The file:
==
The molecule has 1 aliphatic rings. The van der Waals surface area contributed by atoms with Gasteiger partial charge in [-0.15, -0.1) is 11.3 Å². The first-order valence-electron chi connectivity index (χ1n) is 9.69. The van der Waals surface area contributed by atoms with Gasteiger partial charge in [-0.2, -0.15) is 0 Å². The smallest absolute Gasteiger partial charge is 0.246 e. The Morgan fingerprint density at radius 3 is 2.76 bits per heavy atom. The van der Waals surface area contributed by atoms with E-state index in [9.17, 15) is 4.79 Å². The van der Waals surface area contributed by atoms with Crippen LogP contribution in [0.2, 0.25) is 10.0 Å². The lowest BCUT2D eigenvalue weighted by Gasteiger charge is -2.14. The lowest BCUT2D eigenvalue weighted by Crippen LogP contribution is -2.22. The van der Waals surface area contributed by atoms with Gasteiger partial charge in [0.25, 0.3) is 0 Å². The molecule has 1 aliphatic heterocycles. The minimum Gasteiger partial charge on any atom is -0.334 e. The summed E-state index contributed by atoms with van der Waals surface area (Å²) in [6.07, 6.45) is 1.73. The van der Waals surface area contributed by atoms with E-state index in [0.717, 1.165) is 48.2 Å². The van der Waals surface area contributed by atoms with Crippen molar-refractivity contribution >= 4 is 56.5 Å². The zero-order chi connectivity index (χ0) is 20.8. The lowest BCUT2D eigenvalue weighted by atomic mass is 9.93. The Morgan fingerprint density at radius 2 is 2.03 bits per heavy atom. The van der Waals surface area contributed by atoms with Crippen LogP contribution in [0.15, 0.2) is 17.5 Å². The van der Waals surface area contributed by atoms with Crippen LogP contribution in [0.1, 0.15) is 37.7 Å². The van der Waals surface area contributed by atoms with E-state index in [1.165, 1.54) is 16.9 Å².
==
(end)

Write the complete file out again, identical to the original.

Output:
The molecule has 1 aliphatic rings. The van der Waals surface area contributed by atoms with Gasteiger partial charge in [-0.15, -0.1) is 11.3 Å². The first-order valence-electron chi connectivity index (χ1n) is 9.69. The van der Waals surface area contributed by atoms with Gasteiger partial charge in [-0.2, -0.15) is 0 Å². The smallest absolute Gasteiger partial charge is 0.246 e. The Morgan fingerprint density at radius 3 is 2.76 bits per heavy atom. The van der Waals surface area contributed by atoms with E-state index in [9.17, 15) is 4.79 Å². The van der Waals surface area contributed by atoms with Crippen LogP contribution in [0.2, 0.25) is 10.0 Å². The lowest BCUT2D eigenvalue weighted by Gasteiger charge is -2.14. The lowest BCUT2D eigenvalue weighted by Crippen LogP contribution is -2.22. The van der Waals surface area contributed by atoms with Gasteiger partial charge in [0.25, 0.3) is 0 Å². The molecule has 1 aliphatic heterocycles. The minimum Gasteiger partial charge on any atom is -0.334 e. The summed E-state index contributed by atoms with van der Waals surface area (Å²) in [6.07, 6.45) is 1.73. The van der Waals surface area contributed by atoms with E-state index in [0.717, 1.165) is 48.2 Å². The van der Waals surface area contributed by atoms with Crippen molar-refractivity contribution >= 4 is 56.5 Å². The zero-order chi connectivity index (χ0) is 20.8. The lowest BCUT2D eigenvalue weighted by atomic mass is 9.93. The Morgan fingerprint density at radius 2 is 2.03 bits per heavy atom. The van der Waals surface area contributed by atoms with Crippen LogP contribution in [0.15, 0.2) is 17.5 Å². The van der Waals surface area contributed by atoms with Crippen LogP contribution in [0.1, 0.15) is 37.7 Å². The van der Waals surface area contributed by atoms with E-state index in [1.165, 1.54) is 16.9 Å².